Tax Day is no longer just a deadline for citizens to rush and file their returns.
It’s now a day for members of Congress — Democrats and Republicans alike —to file legislation or announce ways to prevent an estimated $5 billion in tax-identification fraud, which is particularly virulent in Florida and especially South Florida.
The effort by local lawmakers is nothing new, nor is the fact that the measures have died year-after-year in a do-nothing Congress.
On Monday, Miami-area Reps. Debbie Wasserman Schultz, Joe Garcia and Ileana Ros-Lehtinen all promoted legislation to put an end to the practice. Florida Sen. Bill Nelson announced a bill last week.
“Something needs to be done,” said Jon Simpkins, a Miami-Dade businessman who appeared with his wife, a tax-ID fraud victim, at Garcia’s press conference.
It took the Internal Revenue Service until April 8 to supply the family their tax-refund money from last year — a week before this year’s tax-filing deadline.
“I’m surprised they haven’t fixed this yet,” Simpkins said, detailing the delays and difficulties of just getting the IRS to do its job.
But the delay in fixing the growing problem isn’t just a window into the problems with the IRS. It’s an example of a broken Congress that struggles to accomplish the most-basic of tasks — including an issue members of all parties agree on: Stopping fraud.
Last year, for instance, Sen. Nelson’s crackdown bill stalled and died in the Senate because leadership said it didn’t want to deal with any new tax issues or tax reform — except for figuring out what to do with the then-expiring payroll tax cuts and the so-called Bush tax cuts.
So even though Nelson’s bill was more of a fraud-fighting proposal, it was considered tax legislation. And it was bottled up by the advent of the so-called “fiscal cliff” and budget-sequester negotiations. The bill could face another challenge this year: the banking-and-credit industry.
Nelson wants to make it tougher for thieves to get tax refunds electronically direct-deposited on prepaid debit cards. The cards have become increasingly common ways for regular citizens to get their returns credited to a bank account electronically. But, because the cards can be purchased by phone or internet and leave few fingerprints, scammers use them as well.
Tax ID fraud is simple and lucrative. Thieves purchase Social Security numbers and names of people on the black market. Then they download tax forms electronically, plug in the stolen information and file false returns. They request refunds be sent to prepaid cards or, less often, by check.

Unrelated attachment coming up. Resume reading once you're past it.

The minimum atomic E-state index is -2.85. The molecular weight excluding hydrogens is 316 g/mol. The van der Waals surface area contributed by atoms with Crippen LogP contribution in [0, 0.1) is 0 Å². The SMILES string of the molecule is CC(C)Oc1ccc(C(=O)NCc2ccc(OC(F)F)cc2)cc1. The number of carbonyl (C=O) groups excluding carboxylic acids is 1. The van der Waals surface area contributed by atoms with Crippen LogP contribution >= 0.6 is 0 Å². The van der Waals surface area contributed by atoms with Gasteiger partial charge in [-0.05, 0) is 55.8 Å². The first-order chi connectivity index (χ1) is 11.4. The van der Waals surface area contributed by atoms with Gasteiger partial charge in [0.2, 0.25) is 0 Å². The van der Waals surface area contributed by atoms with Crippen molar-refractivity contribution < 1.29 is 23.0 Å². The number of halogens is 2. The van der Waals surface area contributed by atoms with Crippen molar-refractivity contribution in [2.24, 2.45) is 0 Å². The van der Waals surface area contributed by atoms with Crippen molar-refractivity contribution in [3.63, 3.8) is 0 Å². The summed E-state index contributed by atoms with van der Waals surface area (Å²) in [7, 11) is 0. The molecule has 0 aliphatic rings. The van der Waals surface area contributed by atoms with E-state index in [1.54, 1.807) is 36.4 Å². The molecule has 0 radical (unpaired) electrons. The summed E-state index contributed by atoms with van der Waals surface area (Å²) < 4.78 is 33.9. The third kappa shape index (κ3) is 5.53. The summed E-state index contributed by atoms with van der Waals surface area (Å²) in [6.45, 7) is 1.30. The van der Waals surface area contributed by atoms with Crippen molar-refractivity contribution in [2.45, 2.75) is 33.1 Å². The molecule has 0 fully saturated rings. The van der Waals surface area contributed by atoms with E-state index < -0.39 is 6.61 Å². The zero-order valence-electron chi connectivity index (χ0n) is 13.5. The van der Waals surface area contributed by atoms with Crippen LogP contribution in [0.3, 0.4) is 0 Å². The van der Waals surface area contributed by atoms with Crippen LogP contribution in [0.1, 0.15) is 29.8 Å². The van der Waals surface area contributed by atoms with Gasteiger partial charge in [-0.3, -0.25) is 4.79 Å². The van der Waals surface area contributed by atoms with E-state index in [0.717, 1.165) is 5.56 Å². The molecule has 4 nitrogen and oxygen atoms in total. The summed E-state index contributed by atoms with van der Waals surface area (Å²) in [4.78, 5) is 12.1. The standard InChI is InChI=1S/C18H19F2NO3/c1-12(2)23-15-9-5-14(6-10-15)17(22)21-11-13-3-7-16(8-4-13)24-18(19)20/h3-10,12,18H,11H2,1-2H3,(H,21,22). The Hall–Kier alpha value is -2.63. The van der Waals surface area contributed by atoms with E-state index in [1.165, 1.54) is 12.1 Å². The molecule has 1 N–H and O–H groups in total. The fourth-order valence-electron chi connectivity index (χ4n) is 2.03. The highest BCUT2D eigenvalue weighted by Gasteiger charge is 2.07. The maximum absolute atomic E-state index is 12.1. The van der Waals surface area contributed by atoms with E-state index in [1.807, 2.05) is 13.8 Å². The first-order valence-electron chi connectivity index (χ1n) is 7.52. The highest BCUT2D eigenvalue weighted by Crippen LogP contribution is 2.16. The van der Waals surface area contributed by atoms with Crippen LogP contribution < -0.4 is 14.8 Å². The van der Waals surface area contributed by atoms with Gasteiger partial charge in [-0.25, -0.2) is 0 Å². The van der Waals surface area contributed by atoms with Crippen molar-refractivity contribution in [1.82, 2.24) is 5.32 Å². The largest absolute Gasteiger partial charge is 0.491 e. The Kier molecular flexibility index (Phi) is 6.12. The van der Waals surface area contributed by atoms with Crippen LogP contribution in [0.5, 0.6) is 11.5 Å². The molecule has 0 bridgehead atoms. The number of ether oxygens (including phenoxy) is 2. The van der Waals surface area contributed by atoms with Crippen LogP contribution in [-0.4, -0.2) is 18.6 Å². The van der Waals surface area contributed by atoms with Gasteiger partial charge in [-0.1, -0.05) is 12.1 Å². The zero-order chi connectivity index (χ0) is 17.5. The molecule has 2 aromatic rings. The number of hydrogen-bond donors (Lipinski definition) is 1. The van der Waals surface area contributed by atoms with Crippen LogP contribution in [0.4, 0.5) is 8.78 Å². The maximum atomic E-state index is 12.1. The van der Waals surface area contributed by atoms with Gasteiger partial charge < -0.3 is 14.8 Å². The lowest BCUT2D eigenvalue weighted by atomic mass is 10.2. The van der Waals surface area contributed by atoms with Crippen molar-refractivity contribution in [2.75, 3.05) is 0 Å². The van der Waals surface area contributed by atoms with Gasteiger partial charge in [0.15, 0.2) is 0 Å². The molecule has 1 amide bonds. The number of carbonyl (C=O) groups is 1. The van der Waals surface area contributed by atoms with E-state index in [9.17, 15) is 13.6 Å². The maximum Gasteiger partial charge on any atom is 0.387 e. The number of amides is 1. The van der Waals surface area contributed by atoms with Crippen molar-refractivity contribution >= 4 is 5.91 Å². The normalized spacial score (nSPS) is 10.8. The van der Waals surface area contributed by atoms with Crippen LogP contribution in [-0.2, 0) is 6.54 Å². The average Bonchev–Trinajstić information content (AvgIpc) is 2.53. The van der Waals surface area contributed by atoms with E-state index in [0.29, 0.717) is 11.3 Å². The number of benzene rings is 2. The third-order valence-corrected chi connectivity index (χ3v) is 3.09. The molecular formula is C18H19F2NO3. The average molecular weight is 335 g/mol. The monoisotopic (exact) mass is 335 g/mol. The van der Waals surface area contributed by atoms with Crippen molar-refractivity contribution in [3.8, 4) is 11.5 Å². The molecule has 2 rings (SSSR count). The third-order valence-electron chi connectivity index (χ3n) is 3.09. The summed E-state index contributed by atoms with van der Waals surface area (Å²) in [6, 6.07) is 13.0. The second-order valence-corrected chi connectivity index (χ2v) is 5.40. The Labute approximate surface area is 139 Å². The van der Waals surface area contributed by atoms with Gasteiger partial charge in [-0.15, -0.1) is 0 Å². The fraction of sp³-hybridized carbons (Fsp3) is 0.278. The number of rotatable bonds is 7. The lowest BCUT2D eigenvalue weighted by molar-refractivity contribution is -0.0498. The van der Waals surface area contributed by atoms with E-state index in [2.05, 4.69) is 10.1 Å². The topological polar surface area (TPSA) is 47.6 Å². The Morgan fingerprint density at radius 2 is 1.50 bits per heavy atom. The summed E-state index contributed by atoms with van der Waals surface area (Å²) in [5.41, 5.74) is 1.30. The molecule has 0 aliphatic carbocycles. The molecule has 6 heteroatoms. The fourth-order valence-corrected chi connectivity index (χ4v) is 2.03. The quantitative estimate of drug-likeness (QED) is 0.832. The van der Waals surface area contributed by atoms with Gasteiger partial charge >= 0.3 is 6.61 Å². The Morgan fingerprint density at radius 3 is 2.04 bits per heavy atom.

The scam is usually pulled in January and February. Most citizens file weeks or months later. If someone used their information on a tax form, the IRS then refuses to instantly pay the citizen as it did the scammer. Victims then wait for months or, in Simpkin’s case, almost a year for their refund.
Broward Sheriff Detective Mitch Gordon warned that cracking down on debit cards won’t stop the crime entirely. But he said the cards are a good way to steal.
“One time, we had one guy who sat at a Western Union machine for six hours just putting in debit cards, putting in debit cards,” said Gordon, who estimated the office has had 400 complaints this year.
The Miami area is the top tax-related identity theft area in the nation, and Florida has nine of the top 10 cities for the fraud.
South Florida accounted for 35,914 identity-theft complaints in 2012.
“It has happened to so many people,” said Rep. Garcia. “It happened to me.”
Garcia’s bill isn’t as sweeping as Nelson’s. It would change the law to forbid the printing of a person’s entire Social Security Number on a W-2 tax form, a major primary source for thieves who obtained them from unscrupulous employees or employers.
Wasserman-Schultz, a Democrat like Garcia, wants to increase penalties and make federal prosecutors prioritize tax ID cases.
Rep. Ros-Lehtinen, a Republican, is co-sponsoring both bills.
"These bills focus much needed attention to identity theft, a problem that is clearly not a victimless crime,” Ros-Lehtinen said in a statement.
Another Republican Rep., Mario Diaz-Balart, hasn’t studied the legislation but has held IRS officials to account in budget hearings. He tacked on an amendment to a budget bill that requires the agency to better track tax ID theft cases.
With such bipartisan support for such an important topic, Wasserman Schultz, the Democratic National Committee chairwoman, said she hopes something will pass. “It seems like a no-brainer,” she said.